[Sponsored] Self-Care for Caregivers
If you want to be a good caregiver, you need to take care of yourself too. Caring for an older adult or a family-member with a long-term illness can be complicated. For a dementia or Alzheimer’s caregiver, the days are long and the challenges many. Alzheimer’s Services of the Capital Area shared these five tips to help care for the caregivers.
Caring for the Caregiver
1. Avoid stress and burnout.
Caring for a loved one with Alzheimer’s or dementia is much like having a newborn or toddler. You spend so much time keeping them safe that you may not be getting enough rest yourself. You may think, “she is napping now, I can get so much done.” Wrong. Take a nap whenever you can. Recharging your battery is so important and everything else can wait.
2. Relax your expectations.
Don’t expect them to act like a normal functioning, clear thinking adult. If the person in your care were those things, they wouldn’t need care. When you ease those expectations and started seeing them as they are and not how they were, your thinking shifts from “Why are they being so difficult?” to “How can I make their life easier today?”.
3. Find your support.
Alzheimer’s Services of the Capital Area sponsors caring, non-judgmental meetings where families and friends share their experiences and learn information for coping with the disease. These caregiver support groups meet regularly and are free. Click here to view the schedule or call 225.334.7494 for more details.
4. Don’t forget to laugh.
Without humor, anger and bitterness quickly take hold. Sometimes you’re simply choosing to laugh instead of cry. Watching someone’s mind deteriorate isn’t funny, but sometimes you have to find humor in some situations. When your loved one goes from a stylish woman who could dress herself appropriately to wanting to wear a nightgown to church, you just have to chuckle then get creative; maybe install hanging closet organizers labeled with each category (skirts, slacks, day dresses, etc.) and organize her closet by clothing type.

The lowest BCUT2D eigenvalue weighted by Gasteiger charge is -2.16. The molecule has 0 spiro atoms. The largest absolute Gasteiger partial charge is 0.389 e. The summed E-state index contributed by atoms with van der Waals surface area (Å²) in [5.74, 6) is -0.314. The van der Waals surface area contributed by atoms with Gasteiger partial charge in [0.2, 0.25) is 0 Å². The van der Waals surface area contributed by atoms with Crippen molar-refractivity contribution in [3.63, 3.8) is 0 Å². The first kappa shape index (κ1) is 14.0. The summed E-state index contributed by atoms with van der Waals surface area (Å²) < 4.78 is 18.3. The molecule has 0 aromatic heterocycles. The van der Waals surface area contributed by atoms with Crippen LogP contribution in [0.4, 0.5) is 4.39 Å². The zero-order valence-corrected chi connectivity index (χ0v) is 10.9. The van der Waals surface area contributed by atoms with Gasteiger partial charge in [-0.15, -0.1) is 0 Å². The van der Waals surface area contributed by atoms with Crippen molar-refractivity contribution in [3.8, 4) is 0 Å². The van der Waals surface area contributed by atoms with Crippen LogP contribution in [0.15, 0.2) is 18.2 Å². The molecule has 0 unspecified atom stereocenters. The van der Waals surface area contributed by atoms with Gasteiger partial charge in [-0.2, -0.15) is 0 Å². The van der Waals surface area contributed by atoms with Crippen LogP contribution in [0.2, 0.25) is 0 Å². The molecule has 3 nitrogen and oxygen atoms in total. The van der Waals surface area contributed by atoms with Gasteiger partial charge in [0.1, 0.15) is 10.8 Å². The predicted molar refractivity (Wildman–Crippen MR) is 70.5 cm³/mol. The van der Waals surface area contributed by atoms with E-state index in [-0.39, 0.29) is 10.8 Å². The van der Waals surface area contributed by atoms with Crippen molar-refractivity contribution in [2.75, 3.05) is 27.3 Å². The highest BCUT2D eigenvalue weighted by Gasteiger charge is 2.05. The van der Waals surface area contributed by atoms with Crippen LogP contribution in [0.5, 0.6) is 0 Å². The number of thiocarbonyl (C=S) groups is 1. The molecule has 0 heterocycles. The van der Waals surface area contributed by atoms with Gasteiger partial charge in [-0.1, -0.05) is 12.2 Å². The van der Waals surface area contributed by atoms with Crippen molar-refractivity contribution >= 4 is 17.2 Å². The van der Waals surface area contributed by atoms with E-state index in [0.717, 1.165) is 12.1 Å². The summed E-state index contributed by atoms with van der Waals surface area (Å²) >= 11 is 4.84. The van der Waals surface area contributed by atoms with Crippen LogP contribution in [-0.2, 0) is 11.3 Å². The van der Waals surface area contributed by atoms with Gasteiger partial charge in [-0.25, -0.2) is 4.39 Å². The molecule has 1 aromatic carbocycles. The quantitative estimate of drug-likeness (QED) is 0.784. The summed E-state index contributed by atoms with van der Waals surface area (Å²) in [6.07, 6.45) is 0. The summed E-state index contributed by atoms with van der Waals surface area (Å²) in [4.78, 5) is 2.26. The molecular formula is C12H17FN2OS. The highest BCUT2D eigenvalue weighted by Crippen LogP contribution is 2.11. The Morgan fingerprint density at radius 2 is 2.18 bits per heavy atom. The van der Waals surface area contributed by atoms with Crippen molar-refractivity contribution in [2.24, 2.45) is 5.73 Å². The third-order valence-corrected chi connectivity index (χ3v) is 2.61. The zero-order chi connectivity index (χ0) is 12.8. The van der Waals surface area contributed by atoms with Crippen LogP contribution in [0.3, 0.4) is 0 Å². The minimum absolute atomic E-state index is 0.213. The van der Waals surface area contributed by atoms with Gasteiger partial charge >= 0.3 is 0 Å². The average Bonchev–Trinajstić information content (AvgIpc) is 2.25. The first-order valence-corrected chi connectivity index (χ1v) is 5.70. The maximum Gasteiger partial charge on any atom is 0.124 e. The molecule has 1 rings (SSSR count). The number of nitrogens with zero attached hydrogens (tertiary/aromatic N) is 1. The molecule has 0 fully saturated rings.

5. Respite care helps you help them.
You simply cannot do it all by yourself. Maybe they are getting too heavy to lift or refuse to take a shower. It is worth contacting Alzheimer’s Services of the Capital Area or a home health care agency to get help—for you, not them.
6. Have fun with people who really understand.
The pressures of society can, discourage caregivers from socializing with their loved one. Tender Love and Care for Caregivers (TLC) provides caregivers an event where they and their loved one can go and relax. At TLC events, everyone understands the struggles associated with this disease. These events are beneficial to caregivers who can find allies in this journey and find support at these events. TLC events are also beneficial to the individual who is struggling with dementia, allowing them the opportunity to socialize in a stress free and caring environment. Click here for more information and to register as a current caregiver with Alzheimer’s Services of the Capital Area.
Alzheimer’s Services of the Capital Area is a local non-profit organization serving the Greater Baton Rouge area by providing education and support programs to those affected by Alzheimer’s disease or dementia. Their 10-parish service area includes Ascension, Assumption, East and West Baton Rouge, East and West Feliciana, Iberville, Livingston, Pointe Coupee and St. Helena Parishes.
Become part of the community. Click here for more information.